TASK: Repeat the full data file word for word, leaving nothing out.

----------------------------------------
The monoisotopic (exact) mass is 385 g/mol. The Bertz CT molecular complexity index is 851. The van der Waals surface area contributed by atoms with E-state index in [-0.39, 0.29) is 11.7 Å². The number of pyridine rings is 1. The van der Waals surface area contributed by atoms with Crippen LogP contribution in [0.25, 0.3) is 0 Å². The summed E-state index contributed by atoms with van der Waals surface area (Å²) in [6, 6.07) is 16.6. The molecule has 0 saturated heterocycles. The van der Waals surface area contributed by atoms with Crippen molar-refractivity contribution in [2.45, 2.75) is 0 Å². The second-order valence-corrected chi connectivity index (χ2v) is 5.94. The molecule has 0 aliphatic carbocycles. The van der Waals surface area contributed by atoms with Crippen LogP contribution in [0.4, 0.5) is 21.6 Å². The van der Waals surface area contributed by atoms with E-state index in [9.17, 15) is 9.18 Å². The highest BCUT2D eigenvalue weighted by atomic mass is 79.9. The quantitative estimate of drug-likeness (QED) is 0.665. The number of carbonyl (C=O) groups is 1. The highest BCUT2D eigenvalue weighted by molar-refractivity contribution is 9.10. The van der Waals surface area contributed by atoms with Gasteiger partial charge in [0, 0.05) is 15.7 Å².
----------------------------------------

The monoisotopic (exact) mass is 385 g/mol. The Bertz CT molecular complexity index is 851. The van der Waals surface area contributed by atoms with E-state index in [-0.39, 0.29) is 11.7 Å². The number of pyridine rings is 1. The van der Waals surface area contributed by atoms with Crippen LogP contribution in [0.25, 0.3) is 0 Å². The summed E-state index contributed by atoms with van der Waals surface area (Å²) in [6, 6.07) is 16.6. The molecule has 0 saturated heterocycles. The van der Waals surface area contributed by atoms with Crippen molar-refractivity contribution in [2.45, 2.75) is 0 Å². The second-order valence-corrected chi connectivity index (χ2v) is 5.94. The molecule has 0 aliphatic carbocycles. The van der Waals surface area contributed by atoms with Crippen LogP contribution in [0.4, 0.5) is 21.6 Å². The van der Waals surface area contributed by atoms with E-state index in [9.17, 15) is 9.18 Å². The highest BCUT2D eigenvalue weighted by atomic mass is 79.9. The quantitative estimate of drug-likeness (QED) is 0.665. The number of carbonyl (C=O) groups is 1. The highest BCUT2D eigenvalue weighted by molar-refractivity contribution is 9.10. The van der Waals surface area contributed by atoms with Gasteiger partial charge in [0, 0.05) is 15.7 Å².